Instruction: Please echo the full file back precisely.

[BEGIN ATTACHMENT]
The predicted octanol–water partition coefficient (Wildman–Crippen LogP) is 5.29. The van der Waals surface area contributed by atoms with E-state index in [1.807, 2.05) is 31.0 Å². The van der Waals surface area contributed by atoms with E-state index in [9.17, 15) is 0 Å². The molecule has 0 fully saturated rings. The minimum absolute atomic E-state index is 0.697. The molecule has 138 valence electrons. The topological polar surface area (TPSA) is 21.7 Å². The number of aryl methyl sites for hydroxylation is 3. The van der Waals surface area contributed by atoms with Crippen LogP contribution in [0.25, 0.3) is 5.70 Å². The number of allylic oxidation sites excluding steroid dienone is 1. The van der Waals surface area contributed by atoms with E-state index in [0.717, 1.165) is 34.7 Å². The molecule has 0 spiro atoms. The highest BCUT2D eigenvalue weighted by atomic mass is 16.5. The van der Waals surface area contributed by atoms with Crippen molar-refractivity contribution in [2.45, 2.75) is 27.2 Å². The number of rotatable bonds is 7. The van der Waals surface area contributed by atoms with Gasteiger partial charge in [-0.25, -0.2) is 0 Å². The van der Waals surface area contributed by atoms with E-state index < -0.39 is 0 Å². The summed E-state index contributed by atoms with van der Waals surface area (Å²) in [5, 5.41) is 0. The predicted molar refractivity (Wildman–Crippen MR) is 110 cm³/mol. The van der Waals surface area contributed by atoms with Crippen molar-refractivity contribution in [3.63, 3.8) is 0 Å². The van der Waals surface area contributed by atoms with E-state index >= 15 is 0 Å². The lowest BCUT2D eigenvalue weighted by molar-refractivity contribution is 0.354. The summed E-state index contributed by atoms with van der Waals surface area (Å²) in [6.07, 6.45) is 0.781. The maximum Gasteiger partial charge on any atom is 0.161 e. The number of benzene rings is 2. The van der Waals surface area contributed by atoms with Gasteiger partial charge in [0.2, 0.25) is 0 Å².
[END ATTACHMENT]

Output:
The predicted octanol–water partition coefficient (Wildman–Crippen LogP) is 5.29. The van der Waals surface area contributed by atoms with E-state index in [1.807, 2.05) is 31.0 Å². The van der Waals surface area contributed by atoms with E-state index in [9.17, 15) is 0 Å². The molecule has 0 fully saturated rings. The minimum absolute atomic E-state index is 0.697. The molecule has 138 valence electrons. The topological polar surface area (TPSA) is 21.7 Å². The number of aryl methyl sites for hydroxylation is 3. The van der Waals surface area contributed by atoms with Crippen LogP contribution in [0.25, 0.3) is 5.70 Å². The number of allylic oxidation sites excluding steroid dienone is 1. The van der Waals surface area contributed by atoms with E-state index in [0.717, 1.165) is 34.7 Å². The molecule has 0 spiro atoms. The highest BCUT2D eigenvalue weighted by atomic mass is 16.5. The van der Waals surface area contributed by atoms with Crippen molar-refractivity contribution in [2.45, 2.75) is 27.2 Å². The number of rotatable bonds is 7. The van der Waals surface area contributed by atoms with Gasteiger partial charge in [-0.25, -0.2) is 0 Å². The van der Waals surface area contributed by atoms with E-state index < -0.39 is 0 Å². The summed E-state index contributed by atoms with van der Waals surface area (Å²) in [5, 5.41) is 0. The predicted molar refractivity (Wildman–Crippen MR) is 110 cm³/mol. The van der Waals surface area contributed by atoms with Crippen molar-refractivity contribution in [3.63, 3.8) is 0 Å². The van der Waals surface area contributed by atoms with E-state index >= 15 is 0 Å². The lowest BCUT2D eigenvalue weighted by molar-refractivity contribution is 0.354. The summed E-state index contributed by atoms with van der Waals surface area (Å²) in [6.07, 6.45) is 0.781. The maximum Gasteiger partial charge on any atom is 0.161 e. The number of benzene rings is 2. The van der Waals surface area contributed by atoms with Gasteiger partial charge in [0.2, 0.25) is 0 Å².